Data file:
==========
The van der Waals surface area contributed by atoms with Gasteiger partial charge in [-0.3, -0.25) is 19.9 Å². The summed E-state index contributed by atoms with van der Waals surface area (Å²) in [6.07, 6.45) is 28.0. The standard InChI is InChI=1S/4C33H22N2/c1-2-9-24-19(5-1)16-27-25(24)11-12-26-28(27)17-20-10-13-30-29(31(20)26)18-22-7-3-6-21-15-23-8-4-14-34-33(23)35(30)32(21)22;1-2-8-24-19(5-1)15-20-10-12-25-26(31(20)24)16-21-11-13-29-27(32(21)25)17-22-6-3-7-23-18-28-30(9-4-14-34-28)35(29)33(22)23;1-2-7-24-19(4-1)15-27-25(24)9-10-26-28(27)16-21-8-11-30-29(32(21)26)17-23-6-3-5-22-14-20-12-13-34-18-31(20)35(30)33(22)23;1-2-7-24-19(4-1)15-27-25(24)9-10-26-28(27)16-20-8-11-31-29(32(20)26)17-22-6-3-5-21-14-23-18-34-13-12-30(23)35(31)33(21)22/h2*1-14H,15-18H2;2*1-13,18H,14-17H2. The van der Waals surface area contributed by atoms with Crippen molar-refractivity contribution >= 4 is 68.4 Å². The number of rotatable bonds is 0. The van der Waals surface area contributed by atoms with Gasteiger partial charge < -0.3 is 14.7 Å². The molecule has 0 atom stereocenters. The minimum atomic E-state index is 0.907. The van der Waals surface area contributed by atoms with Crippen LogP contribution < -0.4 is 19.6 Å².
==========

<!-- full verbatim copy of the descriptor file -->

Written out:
The van der Waals surface area contributed by atoms with Gasteiger partial charge in [-0.3, -0.25) is 19.9 Å². The summed E-state index contributed by atoms with van der Waals surface area (Å²) in [6.07, 6.45) is 28.0. The standard InChI is InChI=1S/4C33H22N2/c1-2-9-24-19(5-1)16-27-25(24)11-12-26-28(27)17-20-10-13-30-29(31(20)26)18-22-7-3-6-21-15-23-8-4-14-34-33(23)35(30)32(21)22;1-2-8-24-19(5-1)15-20-10-12-25-26(31(20)24)16-21-11-13-29-27(32(21)25)17-22-6-3-7-23-18-28-30(9-4-14-34-28)35(29)33(22)23;1-2-7-24-19(4-1)15-27-25(24)9-10-26-28(27)16-21-8-11-30-29(32(21)26)17-23-6-3-5-22-14-20-12-13-34-18-31(20)35(30)33(22)23;1-2-7-24-19(4-1)15-27-25(24)9-10-26-28(27)16-20-8-11-31-29(32(20)26)17-22-6-3-5-21-14-23-18-34-13-12-30(23)35(31)33(21)22/h2*1-14H,15-18H2;2*1-13,18H,14-17H2. The van der Waals surface area contributed by atoms with Crippen molar-refractivity contribution >= 4 is 68.4 Å². The number of rotatable bonds is 0. The van der Waals surface area contributed by atoms with Gasteiger partial charge < -0.3 is 14.7 Å². The molecule has 0 atom stereocenters. The minimum atomic E-state index is 0.907. The van der Waals surface area contributed by atoms with Crippen LogP contribution < -0.4 is 19.6 Å².